It cost India Rs 2.86 lakh for the bear hug between Prime Ministers Narendra Modi and Nawaz Sharif when the Indian leader made a surprise stopover in Lahore in December 2015, according to news reports. This was the route navigation charge imposed by Pakistan on Modi’s special aircraft.

On the Pakistani side of the border, the bigger question would be: How much did the visit cost Nawaz Sharif? Possibly his political career.

The day after Narendra Modi’s visit, a reporter on national television lambasted Sharif for allowing the Indian premier and 120 officials to enter Pakistan without a visa. Since then, the attacks have been unrelenting.

Recently, Pakistan People’s Party chairman Bilawal Bhutto Zardari hit out at Sharif for his “pro-India” policies and called for the implementation of the Kashmir Resolution. “Mian Sahab (Sharif) went to Modi’s swearing-in ceremony without any regard for how many Muslims he had murdered in Gujarat,” the young PPP chief said.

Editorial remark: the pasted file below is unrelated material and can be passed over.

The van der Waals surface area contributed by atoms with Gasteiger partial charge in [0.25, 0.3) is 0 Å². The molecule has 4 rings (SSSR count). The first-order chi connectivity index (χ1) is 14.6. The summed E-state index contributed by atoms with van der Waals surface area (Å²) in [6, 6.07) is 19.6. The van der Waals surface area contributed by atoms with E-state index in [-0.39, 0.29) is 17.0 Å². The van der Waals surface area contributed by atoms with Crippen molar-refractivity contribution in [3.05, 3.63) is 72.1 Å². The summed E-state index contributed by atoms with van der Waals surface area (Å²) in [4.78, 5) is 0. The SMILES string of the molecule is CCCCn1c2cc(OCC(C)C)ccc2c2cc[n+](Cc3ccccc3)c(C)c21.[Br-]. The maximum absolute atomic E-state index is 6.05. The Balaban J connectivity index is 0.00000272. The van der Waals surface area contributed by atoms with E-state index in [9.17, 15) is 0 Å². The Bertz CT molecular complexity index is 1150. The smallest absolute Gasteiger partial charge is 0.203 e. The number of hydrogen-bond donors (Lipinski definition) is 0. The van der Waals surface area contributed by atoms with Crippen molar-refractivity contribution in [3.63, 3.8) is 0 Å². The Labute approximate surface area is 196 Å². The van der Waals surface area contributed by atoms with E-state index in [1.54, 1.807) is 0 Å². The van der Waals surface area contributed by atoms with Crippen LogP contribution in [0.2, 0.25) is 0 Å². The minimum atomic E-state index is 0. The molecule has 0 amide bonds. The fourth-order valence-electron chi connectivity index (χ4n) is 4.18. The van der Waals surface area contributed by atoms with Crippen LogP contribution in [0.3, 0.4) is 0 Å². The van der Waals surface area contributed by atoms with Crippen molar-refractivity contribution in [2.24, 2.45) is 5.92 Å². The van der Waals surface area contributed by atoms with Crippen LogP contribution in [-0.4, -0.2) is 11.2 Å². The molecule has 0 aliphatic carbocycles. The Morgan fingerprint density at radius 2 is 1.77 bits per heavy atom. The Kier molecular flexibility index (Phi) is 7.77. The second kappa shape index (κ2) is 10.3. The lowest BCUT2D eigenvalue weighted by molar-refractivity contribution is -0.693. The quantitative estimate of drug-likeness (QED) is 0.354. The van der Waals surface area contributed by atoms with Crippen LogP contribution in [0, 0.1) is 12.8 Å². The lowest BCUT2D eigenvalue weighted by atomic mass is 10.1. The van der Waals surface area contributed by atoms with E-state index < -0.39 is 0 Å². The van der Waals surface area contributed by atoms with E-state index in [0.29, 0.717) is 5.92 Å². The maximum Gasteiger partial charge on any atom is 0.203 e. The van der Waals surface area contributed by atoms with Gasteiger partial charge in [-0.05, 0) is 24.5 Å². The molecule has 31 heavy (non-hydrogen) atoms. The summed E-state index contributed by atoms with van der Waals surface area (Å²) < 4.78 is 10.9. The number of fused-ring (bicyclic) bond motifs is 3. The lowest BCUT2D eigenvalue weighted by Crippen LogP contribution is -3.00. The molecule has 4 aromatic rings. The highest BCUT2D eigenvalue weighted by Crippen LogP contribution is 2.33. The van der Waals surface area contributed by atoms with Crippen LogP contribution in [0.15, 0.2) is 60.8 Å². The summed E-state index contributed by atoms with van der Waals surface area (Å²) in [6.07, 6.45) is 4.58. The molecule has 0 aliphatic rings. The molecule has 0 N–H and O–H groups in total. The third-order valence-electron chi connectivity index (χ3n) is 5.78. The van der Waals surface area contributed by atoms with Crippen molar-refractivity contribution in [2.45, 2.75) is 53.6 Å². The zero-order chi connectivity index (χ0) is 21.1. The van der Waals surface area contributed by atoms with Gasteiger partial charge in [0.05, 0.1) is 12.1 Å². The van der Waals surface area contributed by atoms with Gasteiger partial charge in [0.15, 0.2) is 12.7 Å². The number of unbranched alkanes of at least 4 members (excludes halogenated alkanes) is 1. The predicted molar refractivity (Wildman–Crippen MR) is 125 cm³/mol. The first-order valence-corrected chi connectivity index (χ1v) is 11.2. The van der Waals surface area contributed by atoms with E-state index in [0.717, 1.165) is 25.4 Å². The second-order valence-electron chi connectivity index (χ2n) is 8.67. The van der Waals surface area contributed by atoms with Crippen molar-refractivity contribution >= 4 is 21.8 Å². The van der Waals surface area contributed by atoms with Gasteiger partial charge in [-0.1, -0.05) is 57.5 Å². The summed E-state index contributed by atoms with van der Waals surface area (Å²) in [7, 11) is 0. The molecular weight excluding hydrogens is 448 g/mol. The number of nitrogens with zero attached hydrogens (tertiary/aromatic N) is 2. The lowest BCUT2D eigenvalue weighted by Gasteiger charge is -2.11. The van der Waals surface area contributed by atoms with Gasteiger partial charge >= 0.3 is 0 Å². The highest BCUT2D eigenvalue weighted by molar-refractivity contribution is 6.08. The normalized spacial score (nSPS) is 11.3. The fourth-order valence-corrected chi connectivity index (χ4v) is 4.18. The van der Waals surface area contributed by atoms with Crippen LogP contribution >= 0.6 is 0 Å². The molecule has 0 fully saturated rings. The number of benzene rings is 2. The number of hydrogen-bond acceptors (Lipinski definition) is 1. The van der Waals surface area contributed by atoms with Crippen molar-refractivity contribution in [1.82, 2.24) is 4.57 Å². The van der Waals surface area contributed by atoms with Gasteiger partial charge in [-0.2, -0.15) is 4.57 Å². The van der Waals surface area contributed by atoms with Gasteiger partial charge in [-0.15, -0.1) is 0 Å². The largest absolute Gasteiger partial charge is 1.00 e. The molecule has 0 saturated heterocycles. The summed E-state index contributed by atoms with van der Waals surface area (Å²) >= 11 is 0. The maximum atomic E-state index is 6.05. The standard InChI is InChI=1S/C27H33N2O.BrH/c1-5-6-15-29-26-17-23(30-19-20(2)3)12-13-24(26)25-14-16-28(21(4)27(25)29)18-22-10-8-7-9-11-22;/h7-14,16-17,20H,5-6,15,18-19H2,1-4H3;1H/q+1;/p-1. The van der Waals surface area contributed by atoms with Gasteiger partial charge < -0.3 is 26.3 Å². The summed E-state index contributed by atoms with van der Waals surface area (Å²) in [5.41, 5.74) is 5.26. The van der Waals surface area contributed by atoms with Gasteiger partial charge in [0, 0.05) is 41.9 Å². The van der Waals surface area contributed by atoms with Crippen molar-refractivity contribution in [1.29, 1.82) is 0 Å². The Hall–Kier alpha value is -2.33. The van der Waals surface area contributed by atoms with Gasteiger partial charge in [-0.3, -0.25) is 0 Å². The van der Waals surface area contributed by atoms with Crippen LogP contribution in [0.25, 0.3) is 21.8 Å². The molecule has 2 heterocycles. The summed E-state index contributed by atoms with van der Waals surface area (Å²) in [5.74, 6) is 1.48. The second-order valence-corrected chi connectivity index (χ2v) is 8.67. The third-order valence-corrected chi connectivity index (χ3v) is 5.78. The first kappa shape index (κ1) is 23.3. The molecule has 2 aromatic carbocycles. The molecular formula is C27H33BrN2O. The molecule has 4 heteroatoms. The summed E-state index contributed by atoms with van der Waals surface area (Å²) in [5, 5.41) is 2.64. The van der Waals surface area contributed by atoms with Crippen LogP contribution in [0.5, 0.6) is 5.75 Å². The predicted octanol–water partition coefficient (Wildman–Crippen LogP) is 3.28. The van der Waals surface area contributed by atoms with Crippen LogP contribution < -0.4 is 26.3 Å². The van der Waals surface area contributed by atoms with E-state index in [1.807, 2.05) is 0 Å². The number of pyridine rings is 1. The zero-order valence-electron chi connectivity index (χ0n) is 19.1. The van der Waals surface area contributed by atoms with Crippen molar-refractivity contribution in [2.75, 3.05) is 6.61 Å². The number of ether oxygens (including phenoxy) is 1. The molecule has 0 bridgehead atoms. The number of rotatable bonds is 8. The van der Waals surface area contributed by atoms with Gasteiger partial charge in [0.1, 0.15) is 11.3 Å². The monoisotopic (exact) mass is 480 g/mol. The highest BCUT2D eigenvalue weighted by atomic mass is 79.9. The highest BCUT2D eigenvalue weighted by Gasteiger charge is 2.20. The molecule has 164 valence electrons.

Pakistan Tehreek-e-Insaf leader Imran Khan, during a recent interview, observed that a new doctrine has surfaced in India whereby it is debilitating Pakistan from within as it cannot defeat the country militarily. “Sharif is speaking Modi’s language. Whenever we pressure the government, a blast takes place,” Khan said.

A former political aide to Khan, former information minister Muhammad Ali Durrani, was more candid: “The nation will reject Sharif’s recently declared ‘Friendship with India’ manifesto in the 2018 elections and take his politics to the dustbin of history.” The attacks have intensified after Sharif’s ouster as Prime Minister. Analysts say millions of rupees are being invested by different quarters in discrediting Sharif and his PML-N party. For his part, Sharif has not backed down from his stance on regional cooperation, but has become less vocal as the elections approach. So far, his strategy has been successful. It remains to be seen how much this will damage his party in the general election later this year.